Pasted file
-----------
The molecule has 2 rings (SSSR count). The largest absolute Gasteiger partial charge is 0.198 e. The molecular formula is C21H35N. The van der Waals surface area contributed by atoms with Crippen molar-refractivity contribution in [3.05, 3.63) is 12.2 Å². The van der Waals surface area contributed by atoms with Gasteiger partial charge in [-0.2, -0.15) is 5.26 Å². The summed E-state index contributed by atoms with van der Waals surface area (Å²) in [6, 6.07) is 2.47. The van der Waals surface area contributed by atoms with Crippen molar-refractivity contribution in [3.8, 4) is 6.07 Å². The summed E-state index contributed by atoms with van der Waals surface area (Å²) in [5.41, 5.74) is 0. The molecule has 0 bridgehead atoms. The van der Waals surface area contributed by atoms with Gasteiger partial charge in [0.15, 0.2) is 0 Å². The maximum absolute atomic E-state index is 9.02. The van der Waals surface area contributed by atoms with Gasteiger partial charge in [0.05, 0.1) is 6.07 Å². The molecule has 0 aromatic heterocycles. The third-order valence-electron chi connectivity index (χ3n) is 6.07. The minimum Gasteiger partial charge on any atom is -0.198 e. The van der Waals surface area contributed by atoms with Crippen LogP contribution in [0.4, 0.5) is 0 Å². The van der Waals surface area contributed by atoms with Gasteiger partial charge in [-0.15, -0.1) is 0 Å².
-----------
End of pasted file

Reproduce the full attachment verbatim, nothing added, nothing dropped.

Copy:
The molecule has 2 rings (SSSR count). The largest absolute Gasteiger partial charge is 0.198 e. The molecular formula is C21H35N. The van der Waals surface area contributed by atoms with Crippen molar-refractivity contribution in [3.05, 3.63) is 12.2 Å². The van der Waals surface area contributed by atoms with Gasteiger partial charge in [-0.2, -0.15) is 5.26 Å². The summed E-state index contributed by atoms with van der Waals surface area (Å²) in [6, 6.07) is 2.47. The van der Waals surface area contributed by atoms with Crippen molar-refractivity contribution in [3.8, 4) is 6.07 Å². The summed E-state index contributed by atoms with van der Waals surface area (Å²) in [5.41, 5.74) is 0. The molecule has 0 bridgehead atoms. The van der Waals surface area contributed by atoms with Gasteiger partial charge in [0.15, 0.2) is 0 Å². The maximum absolute atomic E-state index is 9.02. The van der Waals surface area contributed by atoms with Gasteiger partial charge in [0.05, 0.1) is 6.07 Å². The molecule has 0 aromatic heterocycles. The third-order valence-electron chi connectivity index (χ3n) is 6.07. The minimum Gasteiger partial charge on any atom is -0.198 e. The van der Waals surface area contributed by atoms with Crippen LogP contribution in [0.4, 0.5) is 0 Å². The van der Waals surface area contributed by atoms with Gasteiger partial charge in [-0.15, -0.1) is 0 Å².